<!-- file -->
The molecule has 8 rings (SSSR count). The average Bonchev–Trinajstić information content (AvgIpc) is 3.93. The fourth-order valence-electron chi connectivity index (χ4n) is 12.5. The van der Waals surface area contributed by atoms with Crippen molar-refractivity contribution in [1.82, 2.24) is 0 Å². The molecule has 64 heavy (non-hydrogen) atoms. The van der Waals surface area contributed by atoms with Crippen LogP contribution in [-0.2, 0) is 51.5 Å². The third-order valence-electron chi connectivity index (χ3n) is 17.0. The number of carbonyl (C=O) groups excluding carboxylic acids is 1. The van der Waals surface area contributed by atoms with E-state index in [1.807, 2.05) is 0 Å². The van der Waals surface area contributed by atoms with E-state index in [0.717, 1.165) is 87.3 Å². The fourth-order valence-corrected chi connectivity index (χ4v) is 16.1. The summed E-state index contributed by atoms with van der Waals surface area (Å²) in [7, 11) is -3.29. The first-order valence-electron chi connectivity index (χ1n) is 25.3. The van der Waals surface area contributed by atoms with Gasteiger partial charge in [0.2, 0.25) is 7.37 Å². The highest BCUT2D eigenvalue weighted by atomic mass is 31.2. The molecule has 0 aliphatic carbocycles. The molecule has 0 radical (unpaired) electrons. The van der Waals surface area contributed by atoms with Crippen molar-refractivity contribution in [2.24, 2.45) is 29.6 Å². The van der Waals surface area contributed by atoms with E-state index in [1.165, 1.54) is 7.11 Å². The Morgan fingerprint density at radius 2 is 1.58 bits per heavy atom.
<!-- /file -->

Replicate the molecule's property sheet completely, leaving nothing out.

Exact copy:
The molecule has 8 rings (SSSR count). The average Bonchev–Trinajstić information content (AvgIpc) is 3.93. The fourth-order valence-electron chi connectivity index (χ4n) is 12.5. The van der Waals surface area contributed by atoms with Crippen molar-refractivity contribution in [1.82, 2.24) is 0 Å². The molecule has 64 heavy (non-hydrogen) atoms. The van der Waals surface area contributed by atoms with Crippen LogP contribution in [-0.2, 0) is 51.5 Å². The third-order valence-electron chi connectivity index (χ3n) is 17.0. The number of carbonyl (C=O) groups excluding carboxylic acids is 1. The van der Waals surface area contributed by atoms with E-state index in [1.807, 2.05) is 0 Å². The van der Waals surface area contributed by atoms with E-state index in [0.717, 1.165) is 87.3 Å². The fourth-order valence-corrected chi connectivity index (χ4v) is 16.1. The summed E-state index contributed by atoms with van der Waals surface area (Å²) in [7, 11) is -3.29. The first-order valence-electron chi connectivity index (χ1n) is 25.3. The van der Waals surface area contributed by atoms with Gasteiger partial charge in [0.2, 0.25) is 7.37 Å². The highest BCUT2D eigenvalue weighted by atomic mass is 31.2. The molecule has 0 aliphatic carbocycles. The molecule has 0 radical (unpaired) electrons. The van der Waals surface area contributed by atoms with Crippen molar-refractivity contribution in [2.24, 2.45) is 29.6 Å². The van der Waals surface area contributed by atoms with E-state index in [1.165, 1.54) is 7.11 Å². The Morgan fingerprint density at radius 2 is 1.58 bits per heavy atom.